before," explained Fedorjaczenko, "but the thing I like most about
Working Model is that it has an excellent graphical user interface [GUI]. The
geometry of a simulation is easy to create within Working Model, but it's just
as easy to import my own geometry. And you don't have to prepare any kind of
input file. I generally try and simplify geometry wherever possible so I don't
bring in a great deal of unnecessary data. I don't have to show intricate
details on the parts, as long as the part functions as it should and is
represented with the proper mass and inertia.
Working Model does is break down the simulation into finite steps, performing
a series of calculations at each time-step or interval. That is one reason you
don't want to overburden your mechanism with too much detail. The more things
the simulator has to check at each time-step, the longer the simulation will
Once the model is built, it's easy to
update and change variables, such as the mass of an object, or the force applied
to a rod or actuator. Working Model will automatically assign values of mass and
friction to objects in the simulator, or modify those variables easily because
the GUI is simple to use. For example, Fedorjaczenko used Working Model to
develop an equation of his own that let him simulate the magnetic force or pull
exerted by a solenoid on a circuit breaker armature.
"I took data from a previous test
we had done, because I knew how fast this armature responded to the pull of the
solenoid. The equation was then adjusted until the simulated armature responded
as it did in real life. Once this equation was developed, I was able to run a
simulation and determine what the responses would be when the current was
Working Model's powerful simulation
engine allowed Fedorjaczenko to confirm his suspicions about the responses of
this particular circuit breaker: "It verified that we were getting abrupt,
sharp impacts with the contact -- something we thought might be happening but
really had no way to instrument or verify precisely using any other
Checking the Data.
Fedorjaczenko likens examining a destroyed circuit breaker prototype to
an autopsy, noting, "In the event of a failure, we try to see what failed
first and why. These events usually involve an interruption of current, which
means an event lasting no longer than 10 to 20 milliseconds. Very often, the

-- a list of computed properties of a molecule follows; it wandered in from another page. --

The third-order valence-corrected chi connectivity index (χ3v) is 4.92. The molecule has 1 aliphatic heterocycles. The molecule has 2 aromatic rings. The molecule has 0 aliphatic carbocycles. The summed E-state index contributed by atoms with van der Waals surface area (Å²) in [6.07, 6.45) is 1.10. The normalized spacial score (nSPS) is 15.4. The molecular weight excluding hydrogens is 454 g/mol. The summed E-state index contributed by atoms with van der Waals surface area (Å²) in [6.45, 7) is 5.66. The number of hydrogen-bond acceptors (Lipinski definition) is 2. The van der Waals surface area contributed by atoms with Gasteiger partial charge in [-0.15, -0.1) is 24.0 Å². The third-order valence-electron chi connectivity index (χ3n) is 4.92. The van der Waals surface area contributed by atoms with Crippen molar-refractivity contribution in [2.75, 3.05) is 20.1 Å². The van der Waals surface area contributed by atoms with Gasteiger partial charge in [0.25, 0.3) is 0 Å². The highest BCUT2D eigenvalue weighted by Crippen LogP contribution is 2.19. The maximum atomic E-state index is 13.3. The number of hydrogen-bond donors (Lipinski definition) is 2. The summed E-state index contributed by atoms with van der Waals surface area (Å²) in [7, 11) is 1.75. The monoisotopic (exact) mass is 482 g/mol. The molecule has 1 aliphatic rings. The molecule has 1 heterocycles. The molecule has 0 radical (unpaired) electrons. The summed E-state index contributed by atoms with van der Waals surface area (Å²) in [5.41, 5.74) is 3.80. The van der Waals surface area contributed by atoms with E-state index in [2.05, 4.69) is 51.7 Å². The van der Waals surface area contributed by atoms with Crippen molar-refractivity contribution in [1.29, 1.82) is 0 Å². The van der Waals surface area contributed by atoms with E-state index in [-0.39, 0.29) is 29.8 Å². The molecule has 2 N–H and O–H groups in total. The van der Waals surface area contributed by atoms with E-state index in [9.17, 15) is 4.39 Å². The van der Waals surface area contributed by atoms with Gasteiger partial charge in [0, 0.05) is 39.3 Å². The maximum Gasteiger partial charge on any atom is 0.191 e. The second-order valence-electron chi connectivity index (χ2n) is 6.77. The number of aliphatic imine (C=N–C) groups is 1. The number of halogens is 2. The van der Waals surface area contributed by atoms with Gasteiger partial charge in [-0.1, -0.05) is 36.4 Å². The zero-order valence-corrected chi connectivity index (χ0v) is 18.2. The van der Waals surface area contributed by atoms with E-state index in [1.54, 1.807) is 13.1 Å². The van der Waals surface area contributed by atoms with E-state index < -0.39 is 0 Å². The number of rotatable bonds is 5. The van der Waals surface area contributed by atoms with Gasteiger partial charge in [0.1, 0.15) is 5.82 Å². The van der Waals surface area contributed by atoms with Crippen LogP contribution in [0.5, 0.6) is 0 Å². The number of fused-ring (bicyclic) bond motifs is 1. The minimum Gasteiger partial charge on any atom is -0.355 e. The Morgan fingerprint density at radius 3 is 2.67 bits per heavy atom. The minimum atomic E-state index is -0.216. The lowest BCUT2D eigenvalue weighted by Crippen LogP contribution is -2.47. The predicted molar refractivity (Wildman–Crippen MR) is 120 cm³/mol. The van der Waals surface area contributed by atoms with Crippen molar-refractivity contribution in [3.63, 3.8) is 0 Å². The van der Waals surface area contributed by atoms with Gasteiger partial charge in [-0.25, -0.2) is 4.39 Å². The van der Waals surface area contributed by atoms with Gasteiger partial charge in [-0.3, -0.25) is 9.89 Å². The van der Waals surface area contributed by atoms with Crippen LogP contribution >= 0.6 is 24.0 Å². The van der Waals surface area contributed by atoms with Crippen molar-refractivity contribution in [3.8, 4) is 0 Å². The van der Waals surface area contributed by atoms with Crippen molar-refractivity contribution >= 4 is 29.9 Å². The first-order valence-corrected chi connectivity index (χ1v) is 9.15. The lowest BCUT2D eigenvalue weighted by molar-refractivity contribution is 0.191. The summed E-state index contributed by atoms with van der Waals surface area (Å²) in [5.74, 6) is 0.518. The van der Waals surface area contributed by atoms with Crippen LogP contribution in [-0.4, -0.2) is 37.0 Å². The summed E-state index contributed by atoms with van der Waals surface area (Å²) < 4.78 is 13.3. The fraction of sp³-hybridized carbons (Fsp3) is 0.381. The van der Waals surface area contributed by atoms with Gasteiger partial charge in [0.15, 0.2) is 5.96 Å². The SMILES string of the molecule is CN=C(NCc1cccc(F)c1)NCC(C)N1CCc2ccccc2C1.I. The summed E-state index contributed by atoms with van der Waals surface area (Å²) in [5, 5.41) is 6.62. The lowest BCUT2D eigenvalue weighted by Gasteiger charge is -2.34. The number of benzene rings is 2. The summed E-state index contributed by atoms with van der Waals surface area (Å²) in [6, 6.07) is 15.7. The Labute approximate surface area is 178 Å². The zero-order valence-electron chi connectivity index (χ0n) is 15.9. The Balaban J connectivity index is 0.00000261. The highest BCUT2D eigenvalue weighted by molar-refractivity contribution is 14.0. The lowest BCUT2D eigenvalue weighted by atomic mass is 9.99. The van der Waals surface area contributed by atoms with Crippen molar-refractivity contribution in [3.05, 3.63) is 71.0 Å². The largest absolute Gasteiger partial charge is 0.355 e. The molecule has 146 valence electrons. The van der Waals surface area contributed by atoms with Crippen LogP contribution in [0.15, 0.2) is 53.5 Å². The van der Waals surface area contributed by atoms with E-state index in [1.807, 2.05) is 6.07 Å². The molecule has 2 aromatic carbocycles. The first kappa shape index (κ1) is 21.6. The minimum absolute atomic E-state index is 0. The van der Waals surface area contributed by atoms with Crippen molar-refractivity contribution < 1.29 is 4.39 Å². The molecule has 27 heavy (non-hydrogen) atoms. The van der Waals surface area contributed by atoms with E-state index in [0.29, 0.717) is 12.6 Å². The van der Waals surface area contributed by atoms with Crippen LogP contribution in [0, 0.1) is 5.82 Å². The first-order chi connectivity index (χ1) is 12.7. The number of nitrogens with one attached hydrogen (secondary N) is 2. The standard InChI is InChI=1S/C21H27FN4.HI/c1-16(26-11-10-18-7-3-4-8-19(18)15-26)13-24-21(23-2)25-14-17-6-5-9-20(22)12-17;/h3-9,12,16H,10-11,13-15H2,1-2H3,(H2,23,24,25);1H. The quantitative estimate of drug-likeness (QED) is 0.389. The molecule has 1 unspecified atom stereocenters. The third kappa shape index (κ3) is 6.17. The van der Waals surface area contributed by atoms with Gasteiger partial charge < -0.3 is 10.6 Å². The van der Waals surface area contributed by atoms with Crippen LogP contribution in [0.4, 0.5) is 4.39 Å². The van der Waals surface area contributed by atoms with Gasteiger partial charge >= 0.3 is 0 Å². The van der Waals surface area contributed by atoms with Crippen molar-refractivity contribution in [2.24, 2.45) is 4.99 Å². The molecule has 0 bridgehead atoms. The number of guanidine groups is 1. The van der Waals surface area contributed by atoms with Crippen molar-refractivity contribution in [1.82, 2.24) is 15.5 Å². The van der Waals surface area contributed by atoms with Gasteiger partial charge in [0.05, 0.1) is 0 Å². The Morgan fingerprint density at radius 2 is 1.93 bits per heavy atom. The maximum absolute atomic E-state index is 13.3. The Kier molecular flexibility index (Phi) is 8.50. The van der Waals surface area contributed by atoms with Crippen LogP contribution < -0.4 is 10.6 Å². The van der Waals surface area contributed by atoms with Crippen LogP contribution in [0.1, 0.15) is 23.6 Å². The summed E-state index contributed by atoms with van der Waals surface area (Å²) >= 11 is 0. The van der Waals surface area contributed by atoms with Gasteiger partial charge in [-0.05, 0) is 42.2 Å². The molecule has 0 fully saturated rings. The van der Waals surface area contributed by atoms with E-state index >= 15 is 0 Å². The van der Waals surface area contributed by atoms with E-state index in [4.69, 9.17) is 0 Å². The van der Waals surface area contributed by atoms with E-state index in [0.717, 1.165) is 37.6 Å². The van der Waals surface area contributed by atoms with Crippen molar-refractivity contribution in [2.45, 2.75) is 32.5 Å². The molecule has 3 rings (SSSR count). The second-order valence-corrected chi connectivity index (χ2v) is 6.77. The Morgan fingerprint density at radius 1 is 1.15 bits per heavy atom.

conclusions of this autopsy are speculative and not very precise. You get a feel
for it, but you're still not quite sure."
Fedorjaczenko used Working Model's
on-screen graphic simulation to check that the simulation was running correctly.
The tables and other data output provided by the simulation itself let him
evaluate what needed to be changed in order to improve the results. Working
Model can write to external files, including data files or to Microsoft Excel.
"A lot of the analysis
portion of prototype testing takes place after the simulation, when you sit
and look at a velocity curve or some other piece of data and decide what's
required next, and Working Model easily generates that kind of output,"
said Fedorjaczenko. "It only takes about five or ten minutes to change a
variable and run a particular simulation again, so you're able to do a lot of
'what ifs'. I went through literally dozens of these 'what ifs' in a matter of
Now that he's tested Working Model 2.0,
Fedorjaczenko believes in the product and its capabilities as a way to
streamline the testing phase of new products. By reducing the number of
destructive tests necessary to study a new circuit breaker design, Carlingswitch
will save countless worker hours and modeling materials, a significant savings
when factored over the course of just a few months. The motion analysis provided
by Working Model is highly accurate, so Fedorjaczenko will be able to rely on
the results of future simulations with confidence. Fedorjaczenko confirms,
"I think Working Model is a great tool. In just three months I've already
verified for myself and my management that this is a tool we should all be using
on a regular basis in the design of our new products."